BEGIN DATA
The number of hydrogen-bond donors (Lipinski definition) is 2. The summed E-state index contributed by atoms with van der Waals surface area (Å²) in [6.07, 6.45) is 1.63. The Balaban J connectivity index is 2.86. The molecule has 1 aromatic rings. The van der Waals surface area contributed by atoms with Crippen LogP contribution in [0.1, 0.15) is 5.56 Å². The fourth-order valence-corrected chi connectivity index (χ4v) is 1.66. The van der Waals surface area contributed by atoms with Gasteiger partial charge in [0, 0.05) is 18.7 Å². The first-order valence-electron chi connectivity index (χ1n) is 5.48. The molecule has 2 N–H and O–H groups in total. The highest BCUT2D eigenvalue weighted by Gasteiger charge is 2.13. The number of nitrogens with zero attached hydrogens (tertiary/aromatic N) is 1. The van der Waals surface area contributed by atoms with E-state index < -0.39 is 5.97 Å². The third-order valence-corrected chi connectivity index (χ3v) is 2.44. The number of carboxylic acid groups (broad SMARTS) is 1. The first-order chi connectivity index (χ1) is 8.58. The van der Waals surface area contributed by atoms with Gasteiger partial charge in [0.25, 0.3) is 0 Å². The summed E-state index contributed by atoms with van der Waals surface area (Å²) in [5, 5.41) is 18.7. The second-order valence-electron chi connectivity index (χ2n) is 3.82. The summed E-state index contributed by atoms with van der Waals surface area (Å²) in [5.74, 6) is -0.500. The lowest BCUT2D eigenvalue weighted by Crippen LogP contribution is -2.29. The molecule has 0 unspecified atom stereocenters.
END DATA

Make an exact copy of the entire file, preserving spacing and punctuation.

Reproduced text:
The number of hydrogen-bond donors (Lipinski definition) is 2. The summed E-state index contributed by atoms with van der Waals surface area (Å²) in [6.07, 6.45) is 1.63. The Balaban J connectivity index is 2.86. The molecule has 1 aromatic rings. The van der Waals surface area contributed by atoms with Crippen LogP contribution in [0.1, 0.15) is 5.56 Å². The fourth-order valence-corrected chi connectivity index (χ4v) is 1.66. The van der Waals surface area contributed by atoms with Gasteiger partial charge in [0, 0.05) is 18.7 Å². The first-order valence-electron chi connectivity index (χ1n) is 5.48. The molecule has 2 N–H and O–H groups in total. The highest BCUT2D eigenvalue weighted by Gasteiger charge is 2.13. The number of nitrogens with zero attached hydrogens (tertiary/aromatic N) is 1. The van der Waals surface area contributed by atoms with E-state index < -0.39 is 5.97 Å². The third-order valence-corrected chi connectivity index (χ3v) is 2.44. The number of carboxylic acid groups (broad SMARTS) is 1. The first-order chi connectivity index (χ1) is 8.58. The van der Waals surface area contributed by atoms with Gasteiger partial charge in [0.25, 0.3) is 0 Å². The summed E-state index contributed by atoms with van der Waals surface area (Å²) in [5, 5.41) is 18.7. The second-order valence-electron chi connectivity index (χ2n) is 3.82. The summed E-state index contributed by atoms with van der Waals surface area (Å²) in [5.74, 6) is -0.500. The lowest BCUT2D eigenvalue weighted by Crippen LogP contribution is -2.29. The molecule has 0 unspecified atom stereocenters.